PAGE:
In this cohort study, we aim to compare outcomes from coronavirus disease 2019 (COVID-19) in people with severe epilepsy and other co-morbidities living in long-term care facilities which all implemented early preventative measures, but different levels of surveillance. During 25-week observation period (16 March-6 September 2020), we included 404 residents (118 children), and 1643 caregivers. We compare strategies for infection prevention, control, and containment, and related outcomes, across four UK long-term care facilities. Strategies included early on-site enhancement of preventative and infection control measures, early identification and isolation of symptomatic cases, contact tracing, mass surveillance of asymptomatic cases and contacts. We measured infection rate among vulnerable people living in the facilities and their caregivers, with asymptomatic and symptomatic cases, including fatality rate. We report 38 individuals (17 residents) who tested severe acute respiratory syndrome coronavirus 2 (SARS-CoV-2)-positive, with outbreaks amongst residents in two facilities. At Chalfont Centre for Epilepsy (CCE), 10/98 residents tested positive: two symptomatic (one died), eight asymptomatic on weekly enhanced surveillance; 2/275 caregivers tested positive: one symptomatic, one asymptomatic. At St Elizabeth's (STE), 7/146 residents tested positive: four symptomatic (one died), one positive during hospital admission for symptoms unrelated to COVID-19, two asymptomatic on one-off testing of all 146 residents; 106/601 symptomatic caregivers were tested, 13 positive. In addition, during two cycles of systematically testing all asymptomatic carers, four tested positive. At The Meath (TM), 8/80 residents were symptomatic but none tested; 26/250 caregivers were tested, two positive. At Young Epilepsy (YE), 8/80 children were tested, all negative; 22/517 caregivers were tested, one positive. Infection outbreaks in long-term care facilities for vulnerable people with epilepsy can be quickly contained, but only if asymptomatic individuals are identified through enhanced surveillance at resident and caregiver level. We observed a low rate of morbidity and mortality, which confirmed that preventative measures with isolation of suspected and confirmed COVID-19 residents can reduce resident-to-resident and resident-to-caregiver transmission. Children and young adults appear to have lower infection rates. Even in people with epilepsy and multiple co-morbidities, we observed a high percentage of asymptomatic people suggesting that epilepsy-related factors (anti-seizure medications and seizures) do not necessarily lead to poor outcomes.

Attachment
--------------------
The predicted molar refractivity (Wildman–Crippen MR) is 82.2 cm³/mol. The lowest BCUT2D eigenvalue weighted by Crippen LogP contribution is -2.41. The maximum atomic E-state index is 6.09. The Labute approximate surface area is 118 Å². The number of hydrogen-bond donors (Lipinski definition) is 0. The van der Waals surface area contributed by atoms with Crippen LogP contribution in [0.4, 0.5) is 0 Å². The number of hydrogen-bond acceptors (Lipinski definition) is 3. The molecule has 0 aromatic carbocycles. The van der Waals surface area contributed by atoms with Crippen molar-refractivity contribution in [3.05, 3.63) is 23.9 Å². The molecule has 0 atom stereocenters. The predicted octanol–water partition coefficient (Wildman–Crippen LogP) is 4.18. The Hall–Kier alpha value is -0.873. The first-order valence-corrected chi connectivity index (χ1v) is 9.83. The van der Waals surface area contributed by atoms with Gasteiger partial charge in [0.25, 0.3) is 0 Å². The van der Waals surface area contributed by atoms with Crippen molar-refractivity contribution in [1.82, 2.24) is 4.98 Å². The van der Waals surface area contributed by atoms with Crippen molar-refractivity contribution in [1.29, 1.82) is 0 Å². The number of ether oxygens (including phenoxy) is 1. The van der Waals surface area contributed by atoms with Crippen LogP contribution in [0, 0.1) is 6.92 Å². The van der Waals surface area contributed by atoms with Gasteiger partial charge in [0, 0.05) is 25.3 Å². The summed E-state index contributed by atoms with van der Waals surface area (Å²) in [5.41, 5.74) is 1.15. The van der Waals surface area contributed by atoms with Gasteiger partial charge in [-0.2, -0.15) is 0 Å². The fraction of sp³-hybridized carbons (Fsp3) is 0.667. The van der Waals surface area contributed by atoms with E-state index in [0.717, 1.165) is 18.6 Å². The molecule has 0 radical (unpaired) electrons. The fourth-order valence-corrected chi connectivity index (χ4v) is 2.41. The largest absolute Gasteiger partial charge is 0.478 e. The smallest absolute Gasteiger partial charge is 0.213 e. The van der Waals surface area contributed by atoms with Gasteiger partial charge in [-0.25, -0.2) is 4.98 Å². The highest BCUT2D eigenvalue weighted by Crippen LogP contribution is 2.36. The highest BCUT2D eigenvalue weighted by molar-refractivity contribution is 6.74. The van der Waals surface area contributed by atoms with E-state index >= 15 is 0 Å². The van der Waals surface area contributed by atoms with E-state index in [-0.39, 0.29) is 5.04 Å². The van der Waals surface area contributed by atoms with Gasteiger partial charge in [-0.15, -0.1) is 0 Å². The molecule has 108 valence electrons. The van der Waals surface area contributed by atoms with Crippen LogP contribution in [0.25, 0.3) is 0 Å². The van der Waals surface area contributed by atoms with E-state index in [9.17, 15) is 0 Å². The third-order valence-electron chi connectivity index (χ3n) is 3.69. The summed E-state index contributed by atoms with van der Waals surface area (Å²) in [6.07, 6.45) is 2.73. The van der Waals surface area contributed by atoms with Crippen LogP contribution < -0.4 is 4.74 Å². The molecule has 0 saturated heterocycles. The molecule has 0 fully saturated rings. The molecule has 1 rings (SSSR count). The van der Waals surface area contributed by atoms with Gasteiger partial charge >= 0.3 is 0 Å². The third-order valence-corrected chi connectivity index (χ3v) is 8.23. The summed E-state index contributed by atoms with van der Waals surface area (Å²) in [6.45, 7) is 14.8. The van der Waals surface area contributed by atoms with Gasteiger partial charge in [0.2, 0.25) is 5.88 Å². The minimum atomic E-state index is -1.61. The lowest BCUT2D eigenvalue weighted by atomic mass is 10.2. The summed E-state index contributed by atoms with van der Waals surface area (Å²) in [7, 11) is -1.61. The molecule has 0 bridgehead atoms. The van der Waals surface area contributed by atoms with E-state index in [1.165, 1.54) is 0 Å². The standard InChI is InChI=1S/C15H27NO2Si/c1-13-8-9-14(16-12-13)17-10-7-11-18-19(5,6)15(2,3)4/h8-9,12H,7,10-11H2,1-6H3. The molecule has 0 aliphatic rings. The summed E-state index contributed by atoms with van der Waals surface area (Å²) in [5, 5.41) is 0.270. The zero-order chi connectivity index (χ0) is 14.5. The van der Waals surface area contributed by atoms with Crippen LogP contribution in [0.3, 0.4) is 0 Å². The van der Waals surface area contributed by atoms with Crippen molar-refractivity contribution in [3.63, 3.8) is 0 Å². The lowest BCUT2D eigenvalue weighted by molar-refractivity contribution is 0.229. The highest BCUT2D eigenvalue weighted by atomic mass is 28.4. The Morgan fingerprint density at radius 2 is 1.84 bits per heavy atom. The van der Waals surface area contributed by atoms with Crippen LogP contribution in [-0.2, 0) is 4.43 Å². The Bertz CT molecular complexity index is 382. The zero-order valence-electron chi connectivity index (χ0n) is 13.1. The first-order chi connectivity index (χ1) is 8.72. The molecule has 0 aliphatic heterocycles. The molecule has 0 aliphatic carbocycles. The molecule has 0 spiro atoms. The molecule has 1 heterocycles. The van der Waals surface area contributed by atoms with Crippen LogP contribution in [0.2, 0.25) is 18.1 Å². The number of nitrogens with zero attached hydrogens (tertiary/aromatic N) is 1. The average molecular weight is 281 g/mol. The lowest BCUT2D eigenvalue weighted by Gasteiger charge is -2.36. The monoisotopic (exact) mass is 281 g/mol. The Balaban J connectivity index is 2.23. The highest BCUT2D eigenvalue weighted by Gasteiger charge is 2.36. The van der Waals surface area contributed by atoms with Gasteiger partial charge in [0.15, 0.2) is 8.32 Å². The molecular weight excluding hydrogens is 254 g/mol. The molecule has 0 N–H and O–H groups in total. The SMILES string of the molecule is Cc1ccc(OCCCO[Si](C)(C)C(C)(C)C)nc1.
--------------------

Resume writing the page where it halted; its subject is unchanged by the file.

Assuntos
COVID-19/epidemiologia , Epilepsia/epidemiologia , Controle de Infecções/tendências , Assistência de Longa Duração/tendências , Instituições Residenciais/tendências , Adulto , Idoso , Idoso de 80 Anos ou mais , COVID-19/terapia , Estudos de Coortes , Comorbidade , Epilepsia/terapia , Feminino , Humanos , Controle de Infecções/métodos , Masculino , Pessoa de Meia-Idade , Resultado do Tratamento , Reino Unido/epidemiologia , Adulto Jovem
4.
J Neurol ; 268(1): 147-160, 2021 Jan.
Artigo em Inglês | MEDLINE | ID: mdl-32747979

RESUMO